“..the biggest overhaul of housing policy since the time of the First Labour Government”

This is how Housing Minister Phil Twyford described the new Government’s housing policies in his speech in Auckland on 1st December. Having just passed the Healthy Housing Bill into law, he is moving on to the other tasks the new government has set itself in changing housing in this country.

He told those at the gathering that he is already working with Housing NZ on how to build back in tenancy management that gives a better face to working with tenants on an ongoing relationship.

He also re-stated his commitment with work with Community Housing Aotearoa on a multi-year plan on how to work together to grow the sector in an ambitious and sustainable way.

He clearly rejected the “quasi-market” approach of the previous government  with community housing organisations competing for subsidies. Instead he talked the language of community, with providers and advocates working in partnership with government to benefit from the innovation and diversity the community sector brings.

He gave a brief outline of what the new Housing Commission that is part of the coalition agreements is intended to do. He describes it as a national urban development authority that will lead large-scale projects to build whole communities with a mix a state, community housing plus affordable Kiwibuild homes for first home buyers as well as open market homes.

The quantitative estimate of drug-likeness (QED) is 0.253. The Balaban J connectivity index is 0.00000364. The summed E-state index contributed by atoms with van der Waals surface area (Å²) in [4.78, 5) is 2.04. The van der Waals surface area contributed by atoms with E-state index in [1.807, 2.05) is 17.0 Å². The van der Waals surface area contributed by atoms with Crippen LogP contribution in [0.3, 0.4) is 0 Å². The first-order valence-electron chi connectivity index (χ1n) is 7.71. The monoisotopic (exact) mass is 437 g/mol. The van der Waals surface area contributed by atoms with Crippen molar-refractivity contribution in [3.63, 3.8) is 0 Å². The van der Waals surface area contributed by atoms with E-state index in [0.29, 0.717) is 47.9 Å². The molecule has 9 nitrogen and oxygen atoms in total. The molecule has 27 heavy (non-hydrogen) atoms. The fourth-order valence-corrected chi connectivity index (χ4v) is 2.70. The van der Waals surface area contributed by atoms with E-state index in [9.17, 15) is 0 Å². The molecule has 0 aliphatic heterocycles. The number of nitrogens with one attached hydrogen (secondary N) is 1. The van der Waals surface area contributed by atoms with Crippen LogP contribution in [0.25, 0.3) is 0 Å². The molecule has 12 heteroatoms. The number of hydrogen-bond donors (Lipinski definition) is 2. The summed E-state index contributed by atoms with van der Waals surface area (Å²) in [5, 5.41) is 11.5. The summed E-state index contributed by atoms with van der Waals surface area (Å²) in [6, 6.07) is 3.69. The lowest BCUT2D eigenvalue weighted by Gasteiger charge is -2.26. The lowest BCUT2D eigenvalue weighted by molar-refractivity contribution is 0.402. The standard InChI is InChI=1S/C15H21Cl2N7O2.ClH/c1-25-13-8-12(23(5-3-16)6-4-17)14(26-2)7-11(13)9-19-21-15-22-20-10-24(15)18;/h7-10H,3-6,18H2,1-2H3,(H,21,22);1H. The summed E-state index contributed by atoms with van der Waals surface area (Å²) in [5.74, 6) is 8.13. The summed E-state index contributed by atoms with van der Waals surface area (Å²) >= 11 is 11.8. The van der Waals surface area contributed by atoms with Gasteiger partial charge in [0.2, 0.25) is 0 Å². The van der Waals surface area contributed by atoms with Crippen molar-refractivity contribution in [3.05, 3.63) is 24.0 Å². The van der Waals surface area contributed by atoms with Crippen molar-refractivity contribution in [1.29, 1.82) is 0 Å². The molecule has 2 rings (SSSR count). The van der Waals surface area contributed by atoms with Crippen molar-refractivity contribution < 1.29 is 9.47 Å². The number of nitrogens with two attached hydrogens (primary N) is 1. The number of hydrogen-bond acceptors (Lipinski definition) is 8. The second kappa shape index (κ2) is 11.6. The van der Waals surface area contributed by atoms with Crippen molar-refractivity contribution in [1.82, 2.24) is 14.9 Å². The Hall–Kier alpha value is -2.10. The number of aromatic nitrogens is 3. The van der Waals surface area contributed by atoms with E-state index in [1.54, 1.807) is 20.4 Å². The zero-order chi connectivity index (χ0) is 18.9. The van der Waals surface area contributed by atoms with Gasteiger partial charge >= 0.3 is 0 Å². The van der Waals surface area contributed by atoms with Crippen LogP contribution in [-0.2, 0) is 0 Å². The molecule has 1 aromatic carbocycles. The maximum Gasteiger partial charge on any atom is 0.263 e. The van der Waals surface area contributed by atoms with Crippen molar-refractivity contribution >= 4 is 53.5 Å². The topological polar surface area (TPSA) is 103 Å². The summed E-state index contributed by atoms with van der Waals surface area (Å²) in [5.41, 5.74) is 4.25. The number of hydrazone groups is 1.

Homelessness was another focus of his speech with the Minister committing to developing a NZ Strategy to End Homelessness together with the sector. While recognising the need to continue to build on the promising start to Housing First initiatives and consolidated the expansion of capacity in emergency housing, he acknowledged that the best and most enduring solution to homelessness is to build more houses.

Reviewing tenancy law is another commitment confirmed with the Healthy Homes Bill already passed into law on 30th November, the review is aimed to deliver more security for renters than the current out-dated legislation.